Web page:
Hi there.
What the general idea of HL target? I know, that it is a VM and compiles fast and can be compiled as C.
But hxcpp already had a CPPIA, which is sometihng like VM and compiles fast. AFAIK it can access to native things thru host app. Also, hxcpp can use C libs as well.

So, I know it’s a general question, but why HL?
Isn’t it will be better to improve hxcpp and cppia?
The problem I see is that only Hugh works on cpp target (in general). And only @ncannasse works on HL (in general). Isn’t it better to work together on something one?

Also, from the user side, it’s not easy to support externs for both native targets.
And as a user I’m worrying about future of HL, because it is started as Neko which is pretty dead now. What will happend, when HL will stops active development? How many developers will support it? Will it die as a Neko?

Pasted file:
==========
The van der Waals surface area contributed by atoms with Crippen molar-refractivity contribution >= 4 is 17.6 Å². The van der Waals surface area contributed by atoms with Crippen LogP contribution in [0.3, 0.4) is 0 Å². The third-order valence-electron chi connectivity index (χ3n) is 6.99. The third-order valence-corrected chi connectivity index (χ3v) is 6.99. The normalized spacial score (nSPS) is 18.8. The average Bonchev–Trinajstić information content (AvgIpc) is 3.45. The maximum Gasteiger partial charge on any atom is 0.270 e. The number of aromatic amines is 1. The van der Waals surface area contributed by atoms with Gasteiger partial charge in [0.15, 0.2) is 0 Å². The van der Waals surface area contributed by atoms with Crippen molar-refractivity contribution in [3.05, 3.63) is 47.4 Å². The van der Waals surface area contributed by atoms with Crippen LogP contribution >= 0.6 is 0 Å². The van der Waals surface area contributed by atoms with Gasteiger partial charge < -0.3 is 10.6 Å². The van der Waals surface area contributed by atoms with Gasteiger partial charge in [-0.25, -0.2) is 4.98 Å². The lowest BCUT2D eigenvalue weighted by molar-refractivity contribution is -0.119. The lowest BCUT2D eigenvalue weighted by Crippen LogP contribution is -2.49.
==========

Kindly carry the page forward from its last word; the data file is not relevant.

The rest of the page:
While I don’t know the specific differences between HashLink and hxcpp/cppia, I’m delighted that Haxe has HashLink. I think it’s very good for a language to have its own flagship implementation, and though I’m new here, it appears to me that HashLink is (or is headed to be) precisely that (in Haxe’s case, back-end) for Haxe (superceding Neko, I presume).

It’s, of course, pretty common for popular languages to have one standard implementation by the core team, and then also have other 3rd-party community -provided/-supported implementations (for example, Python has the official CPython, but there’s also PyPy, MicroPython, Jython, etc. D has its DMD-front-end, and the standard DMD back-end, but also has the GDC and LDC back-ends. There’s lots more examples).

I imagine it must be a lot of work for the Haxe core team to maintain so many target implementations. And targets may come and go (heh, literally “moving targets” :)). For sustainability, I’d expect that each target platform would have key contributors who are invested in that particular platform and thus help keep that Haxe target implementation current. Whereas, the core team would focus primarily on the Haxe front-end plus the flagship back-end (HashLink). (That said, I’m not familiar with Haxe development history here.)